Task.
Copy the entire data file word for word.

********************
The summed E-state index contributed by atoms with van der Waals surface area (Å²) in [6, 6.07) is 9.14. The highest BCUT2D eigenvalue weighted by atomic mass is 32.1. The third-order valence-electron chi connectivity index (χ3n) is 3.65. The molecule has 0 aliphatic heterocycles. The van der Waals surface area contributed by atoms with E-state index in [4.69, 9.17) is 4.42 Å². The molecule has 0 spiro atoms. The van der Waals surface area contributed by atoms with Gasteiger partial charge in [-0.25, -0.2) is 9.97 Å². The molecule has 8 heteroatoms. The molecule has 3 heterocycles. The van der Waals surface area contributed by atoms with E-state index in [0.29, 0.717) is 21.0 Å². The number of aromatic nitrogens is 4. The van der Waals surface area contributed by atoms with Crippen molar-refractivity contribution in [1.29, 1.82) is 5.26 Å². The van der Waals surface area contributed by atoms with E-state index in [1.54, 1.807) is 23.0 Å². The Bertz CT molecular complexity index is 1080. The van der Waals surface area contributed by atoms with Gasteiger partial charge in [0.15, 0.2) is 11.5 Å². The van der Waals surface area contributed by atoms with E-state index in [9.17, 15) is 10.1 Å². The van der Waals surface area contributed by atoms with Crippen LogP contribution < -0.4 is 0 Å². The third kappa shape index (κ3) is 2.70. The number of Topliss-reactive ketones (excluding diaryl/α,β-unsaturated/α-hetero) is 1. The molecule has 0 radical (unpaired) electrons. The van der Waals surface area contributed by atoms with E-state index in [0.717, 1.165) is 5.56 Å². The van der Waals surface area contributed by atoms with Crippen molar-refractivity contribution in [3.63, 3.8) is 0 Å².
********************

The summed E-state index contributed by atoms with van der Waals surface area (Å²) in [6, 6.07) is 9.14. The highest BCUT2D eigenvalue weighted by atomic mass is 32.1. The third-order valence-electron chi connectivity index (χ3n) is 3.65. The molecule has 0 aliphatic heterocycles. The van der Waals surface area contributed by atoms with E-state index in [4.69, 9.17) is 4.42 Å². The molecule has 0 spiro atoms. The van der Waals surface area contributed by atoms with Gasteiger partial charge in [-0.25, -0.2) is 9.97 Å². The molecule has 8 heteroatoms. The molecule has 3 heterocycles. The van der Waals surface area contributed by atoms with E-state index in [0.29, 0.717) is 21.0 Å². The number of aromatic nitrogens is 4. The van der Waals surface area contributed by atoms with Crippen molar-refractivity contribution in [1.29, 1.82) is 5.26 Å². The van der Waals surface area contributed by atoms with E-state index in [1.54, 1.807) is 23.0 Å². The Bertz CT molecular complexity index is 1080. The van der Waals surface area contributed by atoms with Gasteiger partial charge in [0.15, 0.2) is 11.5 Å². The van der Waals surface area contributed by atoms with E-state index in [9.17, 15) is 10.1 Å². The van der Waals surface area contributed by atoms with Crippen LogP contribution < -0.4 is 0 Å². The third kappa shape index (κ3) is 2.70. The number of Topliss-reactive ketones (excluding diaryl/α,β-unsaturated/α-hetero) is 1. The molecule has 0 radical (unpaired) electrons. The van der Waals surface area contributed by atoms with E-state index in [0.717, 1.165) is 5.56 Å². The van der Waals surface area contributed by atoms with Crippen molar-refractivity contribution in [3.63, 3.8) is 0 Å².